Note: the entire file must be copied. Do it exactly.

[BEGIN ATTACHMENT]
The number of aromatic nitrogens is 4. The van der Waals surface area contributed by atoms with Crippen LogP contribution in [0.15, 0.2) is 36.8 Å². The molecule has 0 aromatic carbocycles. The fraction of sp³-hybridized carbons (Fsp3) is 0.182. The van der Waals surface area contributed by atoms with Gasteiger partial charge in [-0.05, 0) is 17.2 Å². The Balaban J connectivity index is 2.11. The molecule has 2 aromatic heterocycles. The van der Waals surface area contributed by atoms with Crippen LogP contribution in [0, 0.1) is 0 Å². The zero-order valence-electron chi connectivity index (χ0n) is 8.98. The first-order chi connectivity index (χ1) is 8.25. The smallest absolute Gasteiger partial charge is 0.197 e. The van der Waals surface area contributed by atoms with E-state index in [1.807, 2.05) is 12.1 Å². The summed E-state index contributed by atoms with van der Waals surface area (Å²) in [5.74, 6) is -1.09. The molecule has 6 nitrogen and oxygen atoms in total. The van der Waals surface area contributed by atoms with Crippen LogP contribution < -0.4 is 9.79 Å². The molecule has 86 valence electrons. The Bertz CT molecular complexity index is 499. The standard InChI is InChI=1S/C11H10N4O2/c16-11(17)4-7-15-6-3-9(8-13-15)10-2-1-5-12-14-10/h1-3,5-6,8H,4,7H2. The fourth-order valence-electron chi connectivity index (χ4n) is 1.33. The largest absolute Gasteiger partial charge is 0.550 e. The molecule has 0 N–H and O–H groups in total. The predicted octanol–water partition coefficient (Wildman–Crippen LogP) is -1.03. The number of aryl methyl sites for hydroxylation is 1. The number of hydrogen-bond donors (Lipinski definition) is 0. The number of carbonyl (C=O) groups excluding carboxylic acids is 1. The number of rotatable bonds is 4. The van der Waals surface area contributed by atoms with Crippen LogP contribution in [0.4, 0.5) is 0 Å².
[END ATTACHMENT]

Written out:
The number of aromatic nitrogens is 4. The van der Waals surface area contributed by atoms with Crippen LogP contribution in [0.15, 0.2) is 36.8 Å². The molecule has 0 aromatic carbocycles. The fraction of sp³-hybridized carbons (Fsp3) is 0.182. The van der Waals surface area contributed by atoms with Gasteiger partial charge in [-0.05, 0) is 17.2 Å². The Balaban J connectivity index is 2.11. The molecule has 2 aromatic heterocycles. The van der Waals surface area contributed by atoms with Crippen LogP contribution in [0, 0.1) is 0 Å². The zero-order valence-electron chi connectivity index (χ0n) is 8.98. The first-order chi connectivity index (χ1) is 8.25. The smallest absolute Gasteiger partial charge is 0.197 e. The van der Waals surface area contributed by atoms with E-state index in [1.807, 2.05) is 12.1 Å². The summed E-state index contributed by atoms with van der Waals surface area (Å²) in [5.74, 6) is -1.09. The molecule has 6 nitrogen and oxygen atoms in total. The van der Waals surface area contributed by atoms with Crippen LogP contribution < -0.4 is 9.79 Å². The molecule has 86 valence electrons. The Bertz CT molecular complexity index is 499. The standard InChI is InChI=1S/C11H10N4O2/c16-11(17)4-7-15-6-3-9(8-13-15)10-2-1-5-12-14-10/h1-3,5-6,8H,4,7H2. The fourth-order valence-electron chi connectivity index (χ4n) is 1.33. The largest absolute Gasteiger partial charge is 0.550 e. The molecule has 0 N–H and O–H groups in total. The predicted octanol–water partition coefficient (Wildman–Crippen LogP) is -1.03. The number of aryl methyl sites for hydroxylation is 1. The number of hydrogen-bond donors (Lipinski definition) is 0. The number of carbonyl (C=O) groups excluding carboxylic acids is 1. The number of rotatable bonds is 4. The van der Waals surface area contributed by atoms with Crippen LogP contribution in [0.4, 0.5) is 0 Å².